Pana, Illinois

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Louis Jehle House, Pana, Illinois.jpg
City of Roses
Location of Pana in Christian County, Illinois.
Location of Pana in Christian County, Illinois.
Location of Illinois in the United States
Location of Illinois in the United States
Coordinates: 39°23.2′N 89°4.9′W / 39.3867°N 89.0817°W / 39.3867; -89.0817Coordinates: 39°23.2′N 89°4.9′W / 39.3867°N 89.0817°W / 39.3867; -89.0817
CountryUnited States
 • MayorDon Kroski
 • Total4.15 sq mi (10.74 km2)
 • Land3.84 sq mi (9.94 km2)
 • Water0.31 sq mi (0.80 km2)
698 ft (213 m)
 • Total5,847
 • Estimate 
 • Density1,400.36/sq mi (540.70/km2)
Time zoneUTC−6 (CST)
 • Summer (DST)UTC−5 (CDT)
ZIP Code(s)
Area code(s)217
FIPS code17-57472
Wikimedia CommonsPana, Illinois

Pana /ˈpnə/ is a city in Christian County, Illinois, United States. A small portion is in Shelby County. The population was 5,847 at the 2010 census.


Tracks and depots of the Baltimore and Ohio Railroad and Chicago and Eastern Illinois Railroad in Pana, 1913

Pana was first known as Stone Coal Precinct when it was founded on June 6, 1845. The name was later changed to Pana Township on September 2, 1856. In 1857, the village of Pana was incorporated. The name "Pana" is derived from the American Indian tribe, the Pawnee.[3] It developed at the intersection of east–west and north–south railroads, and had supplies of fuel and water for the steam engines of the railroad.

This became a center of coal mining in the late 19th and early 20th centuries. In April 1899 what is known as the Pana riot broke out after a violent confrontation between black and white miners. Initially a white man was killed (by a policeman, it was later discovered), and white union miners attacked black replacement workers who had been recruited from Alabama. Six additional people were killed: one white (likely also shot by a white man) and five blacks; in addition, six more black miners were wounded. While the immediate violence was quelled, blacks felt tremendous hostility. Rather than return to Alabama and the Jim Crow South, from where they had been recruited, 211 of the nearly 300 African Americans remaining in town moved west to Weir, Kansas, to work at another mine.[4]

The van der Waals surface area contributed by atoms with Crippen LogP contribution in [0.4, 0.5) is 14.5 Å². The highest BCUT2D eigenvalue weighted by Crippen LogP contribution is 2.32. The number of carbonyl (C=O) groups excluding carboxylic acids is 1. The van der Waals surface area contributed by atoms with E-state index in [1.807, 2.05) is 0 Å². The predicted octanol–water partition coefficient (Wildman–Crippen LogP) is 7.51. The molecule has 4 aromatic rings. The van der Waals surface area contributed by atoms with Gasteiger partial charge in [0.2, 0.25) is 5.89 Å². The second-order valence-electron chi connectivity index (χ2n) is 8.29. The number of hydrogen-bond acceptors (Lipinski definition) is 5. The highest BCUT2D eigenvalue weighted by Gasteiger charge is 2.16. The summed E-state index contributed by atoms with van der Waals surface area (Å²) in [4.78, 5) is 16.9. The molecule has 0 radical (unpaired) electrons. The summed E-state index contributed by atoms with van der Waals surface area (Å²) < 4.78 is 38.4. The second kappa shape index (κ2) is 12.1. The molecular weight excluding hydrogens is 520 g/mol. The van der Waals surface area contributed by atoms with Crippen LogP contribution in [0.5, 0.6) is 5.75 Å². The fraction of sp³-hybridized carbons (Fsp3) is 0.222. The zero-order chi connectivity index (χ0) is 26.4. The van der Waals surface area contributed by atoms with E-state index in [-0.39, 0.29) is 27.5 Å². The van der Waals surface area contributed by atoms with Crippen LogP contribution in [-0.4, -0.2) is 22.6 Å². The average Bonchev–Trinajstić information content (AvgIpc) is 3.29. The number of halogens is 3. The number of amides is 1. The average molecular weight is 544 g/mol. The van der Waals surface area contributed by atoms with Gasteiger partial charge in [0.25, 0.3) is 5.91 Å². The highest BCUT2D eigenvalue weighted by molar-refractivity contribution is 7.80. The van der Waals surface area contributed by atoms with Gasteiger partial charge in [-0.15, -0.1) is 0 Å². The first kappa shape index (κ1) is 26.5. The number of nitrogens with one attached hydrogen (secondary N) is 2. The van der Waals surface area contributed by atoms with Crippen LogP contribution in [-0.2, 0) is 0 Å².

It came to be known as the City of Roses, a nickname coined by local newsmen, the Jordan Brothers. Many major florists and growers set up shop here. At one time, there were 109 greenhouses in Pana.

Kitchell Park, one of the few parks listed in the United States National Register of Historic Places, is located in Pana and was added to the Register in 1992.

The Louis Jehle House, added to the National Register of Historic Places in 1995, is also located in Pana.


According to the 2010 census, Pana has a total area of 4.148 square miles (10.74 km2), of which 3.84 square miles (9.95 km2) (or 92.57%) is land and 0.308 square miles (0.80 km2) (or 7.43%) is water.[5]


Historical population
Census Pop.
2019 (est.)5,376[2]−8.1%
U.S. Decennial Census[6]

As of the census[7] of 2000, there were 5,614 people, 2,317 households, and 1,443 families residing in the city. The population density was 2,101.7 people per square mile (811.8/km2). There were 2,532 housing units at an average density of 947.9 per square mile (366.1/km2). The racial makeup of the city was 99.09% White, 0.07% African American, 0.14% Native American, 0.25% Asian, 0.05% from other races, and 0.39% from two or more races. Hispanic or Latino people of any race were 0.50% of the population.